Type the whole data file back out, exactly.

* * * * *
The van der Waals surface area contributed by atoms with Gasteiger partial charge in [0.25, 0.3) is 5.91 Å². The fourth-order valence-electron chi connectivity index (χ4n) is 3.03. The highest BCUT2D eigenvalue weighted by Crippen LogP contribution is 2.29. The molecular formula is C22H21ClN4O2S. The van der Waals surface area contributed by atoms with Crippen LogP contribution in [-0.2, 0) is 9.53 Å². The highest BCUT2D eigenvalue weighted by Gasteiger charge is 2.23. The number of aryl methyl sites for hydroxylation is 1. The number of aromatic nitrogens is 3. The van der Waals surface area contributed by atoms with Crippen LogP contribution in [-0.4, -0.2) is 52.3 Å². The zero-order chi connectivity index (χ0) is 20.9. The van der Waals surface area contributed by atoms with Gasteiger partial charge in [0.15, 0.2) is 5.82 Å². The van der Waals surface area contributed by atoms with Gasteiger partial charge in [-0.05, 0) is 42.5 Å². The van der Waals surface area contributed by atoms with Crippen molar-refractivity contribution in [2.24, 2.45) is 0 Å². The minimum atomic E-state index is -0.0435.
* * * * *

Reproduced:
The van der Waals surface area contributed by atoms with Gasteiger partial charge in [0.25, 0.3) is 5.91 Å². The fourth-order valence-electron chi connectivity index (χ4n) is 3.03. The highest BCUT2D eigenvalue weighted by Crippen LogP contribution is 2.29. The molecular formula is C22H21ClN4O2S. The van der Waals surface area contributed by atoms with Crippen LogP contribution in [-0.2, 0) is 9.53 Å². The highest BCUT2D eigenvalue weighted by Gasteiger charge is 2.23. The number of aryl methyl sites for hydroxylation is 1. The number of aromatic nitrogens is 3. The van der Waals surface area contributed by atoms with Crippen LogP contribution in [-0.4, -0.2) is 52.3 Å². The zero-order chi connectivity index (χ0) is 20.9. The van der Waals surface area contributed by atoms with Gasteiger partial charge in [0.15, 0.2) is 5.82 Å². The van der Waals surface area contributed by atoms with Gasteiger partial charge in [-0.05, 0) is 42.5 Å². The van der Waals surface area contributed by atoms with Crippen molar-refractivity contribution in [2.24, 2.45) is 0 Å². The minimum atomic E-state index is -0.0435.